There are no easy solutions. As a social science junkie who has read countless books and blogs on the subject and tried out much of the advice — mostly to no avail — I can attest to this. So I don't take the title of this post lightly. And I write it only after several months of experimentation convinced me that one of the simplest pieces of advice I've heard is also one of the best.
It's not from a best-selling book, and no publisher would want it: even the most eloquent management thinker would struggle to create an entire book around it.
It was also not born in our world of digital excess and discontent. Instead, it was given to his teenage grandson, who is now in his fifth decade, by a man born in the nineteenth century.
The man in question, a business world éminence grise, is one of the most fascinating people I've ever met. He has contributed to the creation of well-known brands. He is now parachuted in to solve stock price threatening corporate crises, working only when he feels he has something to offer. When he's in the mood, he'll write speeches for Fortune 500 CEOs and politicians, his words billed at six figures.
He is a voracious reader as well as a prolific writer. Novels. But only for fun: when he's finished, he destroys them. He sees no reason to be published, or to seek publicity in general. Among his friends are some of the world's most powerful people, ranging from business leaders to politicians, actors, and other cultural luminaries. However, if you Google him, you will find little more than a smear on the internet.
I first met him for coffee in his apartment to talk about the strategy for a highly political non-profit working in Africa. Around his table sat a motley crew of outspoken individuals.
While making the coffee, our host said almost nothing. But, on the few occasions when he did interject with a brief question or observation, it always clarified exactly what was important, politely sweeping away the sludge of opinion that clogs such discussions. It was like watching a London Philharmonic conductor coaxing a small town student orchestra into shape.
So I was captivated when he shared some of the best advice he'd ever received.
If You Only Do One Thing, Make of This
He was in his early teens, about to start high school, when his grandfather pulled him aside and told him:
"Take 30 seconds — no more, no less — after every lecture, meeting, or significant experience to jot down the most important points. You'll be fine if you only do this, said his grandfather, and even if you only do this with no other revisions.
He had done so, and he was. In everything he's done since, he's done it with such accomplishment and still has enough room to live life to the fullest. He later included both of his sons, who have excelled in their young careers, in the pact."
He had done so, and he was. In everything he's done since, he's done it with such accomplishment and still has enough room to live life to the fullest. He later included both of his sons, who have excelled in their young careers, in the pact.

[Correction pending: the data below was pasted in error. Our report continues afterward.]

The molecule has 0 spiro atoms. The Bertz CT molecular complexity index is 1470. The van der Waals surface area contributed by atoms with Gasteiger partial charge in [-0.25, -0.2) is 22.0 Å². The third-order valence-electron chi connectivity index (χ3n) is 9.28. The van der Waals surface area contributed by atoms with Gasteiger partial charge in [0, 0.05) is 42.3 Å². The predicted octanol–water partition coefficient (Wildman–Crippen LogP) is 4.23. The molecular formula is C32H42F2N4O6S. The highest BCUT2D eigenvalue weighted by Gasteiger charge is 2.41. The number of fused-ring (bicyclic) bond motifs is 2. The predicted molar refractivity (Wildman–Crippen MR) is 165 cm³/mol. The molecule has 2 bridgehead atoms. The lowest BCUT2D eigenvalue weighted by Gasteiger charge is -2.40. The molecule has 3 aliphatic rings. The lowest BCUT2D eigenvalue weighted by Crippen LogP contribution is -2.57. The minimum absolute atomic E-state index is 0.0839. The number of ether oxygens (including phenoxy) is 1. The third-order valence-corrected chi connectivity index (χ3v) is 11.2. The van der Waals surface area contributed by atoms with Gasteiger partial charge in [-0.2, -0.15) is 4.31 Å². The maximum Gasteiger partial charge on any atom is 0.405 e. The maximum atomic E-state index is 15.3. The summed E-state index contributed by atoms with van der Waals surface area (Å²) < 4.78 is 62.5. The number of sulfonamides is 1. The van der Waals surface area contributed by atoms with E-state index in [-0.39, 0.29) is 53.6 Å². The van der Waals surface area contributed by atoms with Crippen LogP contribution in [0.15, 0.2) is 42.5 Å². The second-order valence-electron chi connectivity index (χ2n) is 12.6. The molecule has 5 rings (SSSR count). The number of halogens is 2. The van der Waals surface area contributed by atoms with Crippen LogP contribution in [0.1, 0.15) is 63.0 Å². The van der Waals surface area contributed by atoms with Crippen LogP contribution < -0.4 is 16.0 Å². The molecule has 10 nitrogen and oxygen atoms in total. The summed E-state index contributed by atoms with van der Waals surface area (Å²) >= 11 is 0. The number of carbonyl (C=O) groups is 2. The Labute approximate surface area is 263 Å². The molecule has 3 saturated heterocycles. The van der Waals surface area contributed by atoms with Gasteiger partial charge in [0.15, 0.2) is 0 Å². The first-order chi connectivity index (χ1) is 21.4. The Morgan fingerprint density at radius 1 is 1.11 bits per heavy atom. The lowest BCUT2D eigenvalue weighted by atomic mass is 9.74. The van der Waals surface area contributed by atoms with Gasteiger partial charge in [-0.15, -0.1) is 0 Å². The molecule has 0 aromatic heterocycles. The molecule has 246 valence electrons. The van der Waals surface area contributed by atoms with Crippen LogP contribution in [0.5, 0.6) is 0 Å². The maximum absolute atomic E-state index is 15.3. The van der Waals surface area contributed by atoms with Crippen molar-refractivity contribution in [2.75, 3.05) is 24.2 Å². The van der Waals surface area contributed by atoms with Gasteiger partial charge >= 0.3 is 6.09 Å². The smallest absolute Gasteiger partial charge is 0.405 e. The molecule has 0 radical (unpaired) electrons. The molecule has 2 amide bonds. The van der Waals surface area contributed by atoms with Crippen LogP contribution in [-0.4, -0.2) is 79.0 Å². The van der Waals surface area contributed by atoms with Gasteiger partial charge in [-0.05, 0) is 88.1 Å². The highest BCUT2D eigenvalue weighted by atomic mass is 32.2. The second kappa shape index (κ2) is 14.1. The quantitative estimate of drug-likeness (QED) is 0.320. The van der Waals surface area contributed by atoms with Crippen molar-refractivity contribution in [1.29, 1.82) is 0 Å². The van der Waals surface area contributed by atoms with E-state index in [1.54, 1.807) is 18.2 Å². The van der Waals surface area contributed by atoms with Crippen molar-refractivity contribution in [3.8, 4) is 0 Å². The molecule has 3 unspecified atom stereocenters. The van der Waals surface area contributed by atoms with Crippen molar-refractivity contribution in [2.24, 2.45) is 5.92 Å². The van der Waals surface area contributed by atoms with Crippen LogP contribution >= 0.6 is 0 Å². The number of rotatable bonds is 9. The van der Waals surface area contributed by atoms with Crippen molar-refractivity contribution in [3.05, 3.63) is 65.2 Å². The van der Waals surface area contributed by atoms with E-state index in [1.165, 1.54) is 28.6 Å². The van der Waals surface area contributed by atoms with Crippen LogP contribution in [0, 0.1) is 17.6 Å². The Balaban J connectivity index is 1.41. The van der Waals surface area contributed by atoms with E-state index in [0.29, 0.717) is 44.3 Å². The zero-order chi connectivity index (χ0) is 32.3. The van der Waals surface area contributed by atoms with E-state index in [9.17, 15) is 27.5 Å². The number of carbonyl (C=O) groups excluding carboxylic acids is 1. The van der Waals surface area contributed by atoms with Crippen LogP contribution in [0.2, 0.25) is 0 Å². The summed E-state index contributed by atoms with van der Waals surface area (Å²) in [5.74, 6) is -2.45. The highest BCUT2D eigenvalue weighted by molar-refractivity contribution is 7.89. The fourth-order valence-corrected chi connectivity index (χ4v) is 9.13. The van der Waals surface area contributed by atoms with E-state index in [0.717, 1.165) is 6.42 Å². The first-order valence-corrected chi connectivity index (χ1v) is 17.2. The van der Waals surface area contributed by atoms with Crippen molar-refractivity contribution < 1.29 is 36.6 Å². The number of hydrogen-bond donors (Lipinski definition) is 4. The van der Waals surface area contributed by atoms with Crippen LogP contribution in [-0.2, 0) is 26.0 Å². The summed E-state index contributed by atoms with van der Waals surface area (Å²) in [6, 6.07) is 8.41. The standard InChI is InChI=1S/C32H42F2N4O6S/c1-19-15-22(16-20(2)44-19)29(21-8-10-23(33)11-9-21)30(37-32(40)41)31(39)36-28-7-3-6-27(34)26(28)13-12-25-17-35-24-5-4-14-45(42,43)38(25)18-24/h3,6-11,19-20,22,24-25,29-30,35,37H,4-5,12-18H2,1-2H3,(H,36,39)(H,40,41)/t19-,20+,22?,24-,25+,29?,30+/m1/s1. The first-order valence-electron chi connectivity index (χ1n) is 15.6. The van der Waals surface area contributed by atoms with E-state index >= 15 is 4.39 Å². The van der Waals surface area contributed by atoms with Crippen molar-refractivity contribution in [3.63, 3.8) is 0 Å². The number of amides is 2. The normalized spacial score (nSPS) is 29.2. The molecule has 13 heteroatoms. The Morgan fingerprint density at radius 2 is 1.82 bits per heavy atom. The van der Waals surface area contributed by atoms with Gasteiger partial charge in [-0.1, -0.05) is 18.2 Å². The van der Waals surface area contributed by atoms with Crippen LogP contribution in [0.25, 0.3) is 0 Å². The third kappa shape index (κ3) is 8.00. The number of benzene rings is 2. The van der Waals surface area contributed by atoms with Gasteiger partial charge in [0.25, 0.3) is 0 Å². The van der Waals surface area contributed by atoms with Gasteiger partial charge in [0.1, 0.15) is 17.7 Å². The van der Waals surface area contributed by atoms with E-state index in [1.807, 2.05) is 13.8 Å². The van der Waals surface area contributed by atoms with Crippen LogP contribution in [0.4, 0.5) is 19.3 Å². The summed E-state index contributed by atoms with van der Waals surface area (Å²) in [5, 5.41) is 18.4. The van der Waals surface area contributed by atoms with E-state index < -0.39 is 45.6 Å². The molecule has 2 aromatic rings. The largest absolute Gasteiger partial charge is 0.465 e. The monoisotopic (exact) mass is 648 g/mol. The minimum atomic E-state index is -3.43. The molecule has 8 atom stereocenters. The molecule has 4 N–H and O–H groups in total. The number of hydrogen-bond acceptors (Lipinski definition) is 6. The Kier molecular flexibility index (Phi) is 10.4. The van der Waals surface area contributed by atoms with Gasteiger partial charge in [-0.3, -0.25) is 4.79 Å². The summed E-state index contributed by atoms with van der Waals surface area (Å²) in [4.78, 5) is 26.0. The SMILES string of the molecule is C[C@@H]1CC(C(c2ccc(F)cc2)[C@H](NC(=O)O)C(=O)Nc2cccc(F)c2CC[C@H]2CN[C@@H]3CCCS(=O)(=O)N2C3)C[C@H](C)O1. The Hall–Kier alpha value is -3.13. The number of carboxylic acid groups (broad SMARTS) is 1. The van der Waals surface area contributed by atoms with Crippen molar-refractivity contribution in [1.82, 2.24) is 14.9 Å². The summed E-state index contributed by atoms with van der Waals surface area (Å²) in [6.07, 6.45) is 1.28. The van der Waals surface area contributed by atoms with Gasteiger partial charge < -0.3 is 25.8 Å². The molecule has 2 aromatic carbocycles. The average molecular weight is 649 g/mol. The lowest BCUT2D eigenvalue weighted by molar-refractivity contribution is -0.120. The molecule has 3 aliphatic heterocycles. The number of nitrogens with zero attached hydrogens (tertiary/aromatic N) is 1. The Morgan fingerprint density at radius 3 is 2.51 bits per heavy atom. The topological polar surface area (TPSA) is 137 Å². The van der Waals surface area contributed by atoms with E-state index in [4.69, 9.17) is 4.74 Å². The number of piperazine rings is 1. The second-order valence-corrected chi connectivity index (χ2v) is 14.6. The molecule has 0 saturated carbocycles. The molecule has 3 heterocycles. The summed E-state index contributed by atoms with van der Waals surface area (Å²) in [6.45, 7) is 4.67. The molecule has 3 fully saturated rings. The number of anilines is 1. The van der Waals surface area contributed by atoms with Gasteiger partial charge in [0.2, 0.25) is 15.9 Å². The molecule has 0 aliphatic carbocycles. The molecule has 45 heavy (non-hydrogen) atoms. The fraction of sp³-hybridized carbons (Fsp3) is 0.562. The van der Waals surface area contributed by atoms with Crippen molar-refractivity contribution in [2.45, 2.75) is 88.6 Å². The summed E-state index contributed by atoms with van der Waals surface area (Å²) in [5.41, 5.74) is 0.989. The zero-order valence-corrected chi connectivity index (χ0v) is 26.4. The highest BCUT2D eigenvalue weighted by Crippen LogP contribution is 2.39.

I've been experimenting with it for a few months. So far, here's what I've discovered:
It's not taking notes: Don't think you're exempt from the 30 second summation just because you write everything down in a meeting. Even though it is brief, this exercise is not the same as taking notes. It is a process of interpretation, prioritization, and decision-making.
It's difficult to decide what's most important: deciding what's most important is exhausting. It's amazing how easy it is to convince yourself that you've captured everything that matters, to make excuses to avoid this brief mental sprint — a kind of 100-meter dash for your mind.
Detail is a snare: We avoid the difficult work of deciding what few things matter precisely because we frequently, ostensibly, capture everything. Of course, the art of elimination is central to much of excellence. Furthermore, the 30-second review prevents you from using quantity as an excuse.
You must act quickly: if you wait a few hours, you may remember the facts but not the nuance. And this makes all the difference in determining what is important. It could be the tone of someone's voice, the way one seemingly simple suggestion sparks so many others, or the shadow of an idea in your head triggered by a passing comment.
You improve your listening skills and your ability to ask probing questions: When you get into the habit of doing the 30 second review, it begins to change the way you pay attention, whether you're listening to a lecture or participating in a discussion. It's like learning to recognize a simple melody in the midst of a cacophony of sound. And as you listen more intently and ask better questions that elicit actionable responses, your 30 second review will become more useful.
You are more capable of assisting others: Many of the observations that make the 30 second cut are about what matters to other people. Even if the goal is to help you better manage different interests in future conversations, it also helps you understand the needs of others and thus solve their problems. This comes as no surprise to me: in months of interviewing people who make generous connections, I've been struck by how many have their own unconscious version of the 30 second review: focused on how best they can help.
It gets easier and more valuable: Each time you practice, it gets a little easier, a little more helpful, and little more fun.